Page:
Please Ignore Vera Dietz by A.S. King (October 12th, 2010):
This is me using spectacular in a sentence. I actually finished reading Please Ignore Vera Dietz a while ago, but it's one of those books that says with you long after the last page has been turned. It's kind of quirky and the characters are interesting and quite memorable. I would recommend Vera to fans of John Green (Paper Towns, Looking For Alaska), it's that same kind of book, but A.S. King has a unique style that is definitely all her own. I love how the story is told, alternating between characters and well, inanimate objects, as the past and present collide to form a full picture. The story takes place in a fictionalized Reading, PA and pieces of the story are revealed through the eyes of a Pagoda, much like the actual one that resides in the real Reading. Recently, the movie "The Last Airbender" was filmed there.
If this is sounding curiouser and curiouser, well, good. I hope I've sparked your interest enough for you to take a journey with a girl who wants to be ignored, her dead best friend, a despondent dad, a few pizzas, the detentionheads and an overly friendly nazi.
Vera Dietz has always been in love with her best friend, Charlie. They have been inseparable since they were children and she knows all of his deep, dark secrets. She knows about his family and their issues, which terrify her, but she could never betray him and let anyone know about what happens behind closed doors in is home. Charlie has more than one secret, but Vera has one really big one. Her mother left her and her father years ago for less than honorable reasons. Because of this, Vera has done her best to keep a low profile, to not be noticed. There is only one person who she wants to notice her, and that is Charlie, but lately, they have been drifting apart. Charlie is cool. Way cooler than Vera, and she knows it. He's been hanging out with the detentionheads more often, and what's worse, he's been hanging all over Jenny Flick, Vera's arch enemy and most frequent tormentor. His new friends have even caused Charlie to do the unthinkable. He betrayed Vera's trust.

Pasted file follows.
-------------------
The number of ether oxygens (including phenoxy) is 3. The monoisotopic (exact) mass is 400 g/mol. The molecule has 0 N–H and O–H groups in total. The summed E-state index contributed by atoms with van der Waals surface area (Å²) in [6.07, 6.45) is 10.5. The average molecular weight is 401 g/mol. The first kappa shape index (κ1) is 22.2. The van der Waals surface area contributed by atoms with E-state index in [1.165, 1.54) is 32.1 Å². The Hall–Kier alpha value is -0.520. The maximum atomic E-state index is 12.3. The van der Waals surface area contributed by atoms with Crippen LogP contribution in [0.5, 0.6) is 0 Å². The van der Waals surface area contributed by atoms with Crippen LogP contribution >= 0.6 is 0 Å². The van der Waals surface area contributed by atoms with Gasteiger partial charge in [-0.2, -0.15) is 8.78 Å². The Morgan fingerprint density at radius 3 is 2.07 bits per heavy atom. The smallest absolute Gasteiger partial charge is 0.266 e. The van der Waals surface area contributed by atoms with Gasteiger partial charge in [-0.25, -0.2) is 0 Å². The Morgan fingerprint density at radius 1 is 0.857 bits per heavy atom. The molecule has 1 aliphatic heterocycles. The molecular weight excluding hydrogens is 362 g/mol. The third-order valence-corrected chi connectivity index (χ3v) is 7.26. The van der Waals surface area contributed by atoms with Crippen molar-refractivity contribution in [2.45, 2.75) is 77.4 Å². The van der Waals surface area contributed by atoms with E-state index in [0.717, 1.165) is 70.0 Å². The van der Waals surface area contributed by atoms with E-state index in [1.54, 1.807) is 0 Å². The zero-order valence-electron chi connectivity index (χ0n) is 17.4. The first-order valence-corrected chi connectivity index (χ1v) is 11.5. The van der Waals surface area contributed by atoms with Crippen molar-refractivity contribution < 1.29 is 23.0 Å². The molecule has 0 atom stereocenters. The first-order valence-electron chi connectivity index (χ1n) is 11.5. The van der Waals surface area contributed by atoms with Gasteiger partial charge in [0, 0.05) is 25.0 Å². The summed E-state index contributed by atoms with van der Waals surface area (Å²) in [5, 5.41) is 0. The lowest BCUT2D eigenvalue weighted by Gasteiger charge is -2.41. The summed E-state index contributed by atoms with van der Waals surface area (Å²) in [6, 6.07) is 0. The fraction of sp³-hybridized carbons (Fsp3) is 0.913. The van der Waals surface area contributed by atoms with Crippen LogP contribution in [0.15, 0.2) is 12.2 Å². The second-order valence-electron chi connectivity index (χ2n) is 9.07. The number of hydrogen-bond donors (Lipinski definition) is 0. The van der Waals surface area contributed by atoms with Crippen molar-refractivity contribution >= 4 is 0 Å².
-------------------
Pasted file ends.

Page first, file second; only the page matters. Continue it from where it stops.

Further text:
Sadly, this is all in the past. Charlie is dead. Everyone thinks that he's guilty of a horrible crime and the circumstances surrounding his death are very strange, indeed. Vera is keeping one last secret of his, and that secret is the truth about what really happened the night that he died. She is tormented by this knowledge, but her anger for what Charlie did to her is holding her back from doing what she knows is right. So instead of telling the truth, she moves on with her very peculiar life, doing her best to disappear into the background scenery. Unfortunately, it seems that no matter what she does will erase the past. It also seems impossible to take the first steps needed to move towards the future. She can't forget Charlie, but in order to clear his name she'll have to forgive him. While she's at it, she's going to have to forgive herself and grow up a lot. His secrets are hers to keep, but only the truth will set her free.
The mystery of Charlie's death and the events that lead up to it unfold like an origami crane. You know what it looked like finished and are amazed with the removal of each fold that made it that way. In the beginning it was only a piece of paper and it eventually became something so intricately constructed. This is a story that will leave you feeling a little bit sad. It will make you laugh, leave you thinking, surprise you and even make you feel a little bit liberated. If you are looking for an intelligent, edgy and unusual book, I highly recommend Please Ignore Vera Dietz.
*for older teens.
I can't really explain why I'm choosing this song to go with Vera, except that it just feels right. Enjoy the music, "Free" by Phish.